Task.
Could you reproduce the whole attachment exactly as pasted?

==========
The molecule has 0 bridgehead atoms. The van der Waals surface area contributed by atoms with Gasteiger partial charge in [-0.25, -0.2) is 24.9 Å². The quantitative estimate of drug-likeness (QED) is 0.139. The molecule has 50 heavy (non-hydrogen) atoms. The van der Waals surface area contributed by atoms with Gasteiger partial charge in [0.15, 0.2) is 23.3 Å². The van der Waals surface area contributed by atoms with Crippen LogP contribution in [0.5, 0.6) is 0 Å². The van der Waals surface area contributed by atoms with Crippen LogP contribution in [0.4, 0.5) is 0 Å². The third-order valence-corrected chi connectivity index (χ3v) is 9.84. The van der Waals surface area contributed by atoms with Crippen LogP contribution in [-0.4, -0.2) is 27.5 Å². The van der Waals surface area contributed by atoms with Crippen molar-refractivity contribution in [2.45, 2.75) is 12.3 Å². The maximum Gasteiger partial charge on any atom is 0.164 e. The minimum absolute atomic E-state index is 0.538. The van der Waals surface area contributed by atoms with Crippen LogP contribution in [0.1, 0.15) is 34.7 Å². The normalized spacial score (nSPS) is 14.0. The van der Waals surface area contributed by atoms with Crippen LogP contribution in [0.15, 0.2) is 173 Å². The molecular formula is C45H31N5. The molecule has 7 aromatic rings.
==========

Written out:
The molecule has 0 bridgehead atoms. The van der Waals surface area contributed by atoms with Gasteiger partial charge in [-0.25, -0.2) is 24.9 Å². The quantitative estimate of drug-likeness (QED) is 0.139. The molecule has 50 heavy (non-hydrogen) atoms. The van der Waals surface area contributed by atoms with Gasteiger partial charge in [0.15, 0.2) is 23.3 Å². The van der Waals surface area contributed by atoms with Crippen LogP contribution in [0.5, 0.6) is 0 Å². The van der Waals surface area contributed by atoms with Crippen LogP contribution in [0.4, 0.5) is 0 Å². The third-order valence-corrected chi connectivity index (χ3v) is 9.84. The van der Waals surface area contributed by atoms with Crippen LogP contribution in [-0.4, -0.2) is 27.5 Å². The van der Waals surface area contributed by atoms with Crippen molar-refractivity contribution in [2.45, 2.75) is 12.3 Å². The maximum Gasteiger partial charge on any atom is 0.164 e. The minimum absolute atomic E-state index is 0.538. The van der Waals surface area contributed by atoms with Crippen LogP contribution in [0.1, 0.15) is 34.7 Å². The normalized spacial score (nSPS) is 14.0. The van der Waals surface area contributed by atoms with Crippen LogP contribution in [0.15, 0.2) is 173 Å². The molecular formula is C45H31N5. The molecule has 7 aromatic rings.